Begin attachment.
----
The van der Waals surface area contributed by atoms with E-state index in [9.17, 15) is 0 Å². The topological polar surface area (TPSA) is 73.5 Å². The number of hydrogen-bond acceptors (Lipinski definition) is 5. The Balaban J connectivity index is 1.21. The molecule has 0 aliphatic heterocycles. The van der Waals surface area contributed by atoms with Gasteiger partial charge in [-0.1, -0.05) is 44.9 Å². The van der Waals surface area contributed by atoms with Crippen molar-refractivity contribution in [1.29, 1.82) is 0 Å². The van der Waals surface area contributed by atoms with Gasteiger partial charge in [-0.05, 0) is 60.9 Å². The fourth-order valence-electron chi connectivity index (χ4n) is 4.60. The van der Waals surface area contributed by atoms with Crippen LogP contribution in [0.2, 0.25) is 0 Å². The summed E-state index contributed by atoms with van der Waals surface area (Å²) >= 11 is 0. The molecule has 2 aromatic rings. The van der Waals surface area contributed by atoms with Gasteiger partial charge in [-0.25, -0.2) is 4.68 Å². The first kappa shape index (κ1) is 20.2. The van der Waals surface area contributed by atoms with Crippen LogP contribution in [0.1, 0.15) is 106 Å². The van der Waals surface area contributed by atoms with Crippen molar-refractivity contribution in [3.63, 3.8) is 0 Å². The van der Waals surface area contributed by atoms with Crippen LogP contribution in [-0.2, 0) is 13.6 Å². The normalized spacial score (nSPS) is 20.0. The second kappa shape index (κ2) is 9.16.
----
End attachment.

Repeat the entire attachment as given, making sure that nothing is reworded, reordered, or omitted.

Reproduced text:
The van der Waals surface area contributed by atoms with E-state index in [9.17, 15) is 0 Å². The topological polar surface area (TPSA) is 73.5 Å². The number of hydrogen-bond acceptors (Lipinski definition) is 5. The Balaban J connectivity index is 1.21. The molecule has 0 aliphatic heterocycles. The van der Waals surface area contributed by atoms with Gasteiger partial charge in [-0.1, -0.05) is 44.9 Å². The van der Waals surface area contributed by atoms with Crippen molar-refractivity contribution in [1.29, 1.82) is 0 Å². The van der Waals surface area contributed by atoms with Gasteiger partial charge in [-0.05, 0) is 60.9 Å². The fourth-order valence-electron chi connectivity index (χ4n) is 4.60. The van der Waals surface area contributed by atoms with Crippen LogP contribution in [0.2, 0.25) is 0 Å². The summed E-state index contributed by atoms with van der Waals surface area (Å²) >= 11 is 0. The molecule has 2 aromatic rings. The van der Waals surface area contributed by atoms with Gasteiger partial charge in [-0.25, -0.2) is 4.68 Å². The first kappa shape index (κ1) is 20.2. The van der Waals surface area contributed by atoms with Crippen LogP contribution in [0.1, 0.15) is 106 Å². The van der Waals surface area contributed by atoms with Crippen molar-refractivity contribution in [3.63, 3.8) is 0 Å². The van der Waals surface area contributed by atoms with Crippen LogP contribution in [-0.2, 0) is 13.6 Å². The normalized spacial score (nSPS) is 20.0. The second kappa shape index (κ2) is 9.16.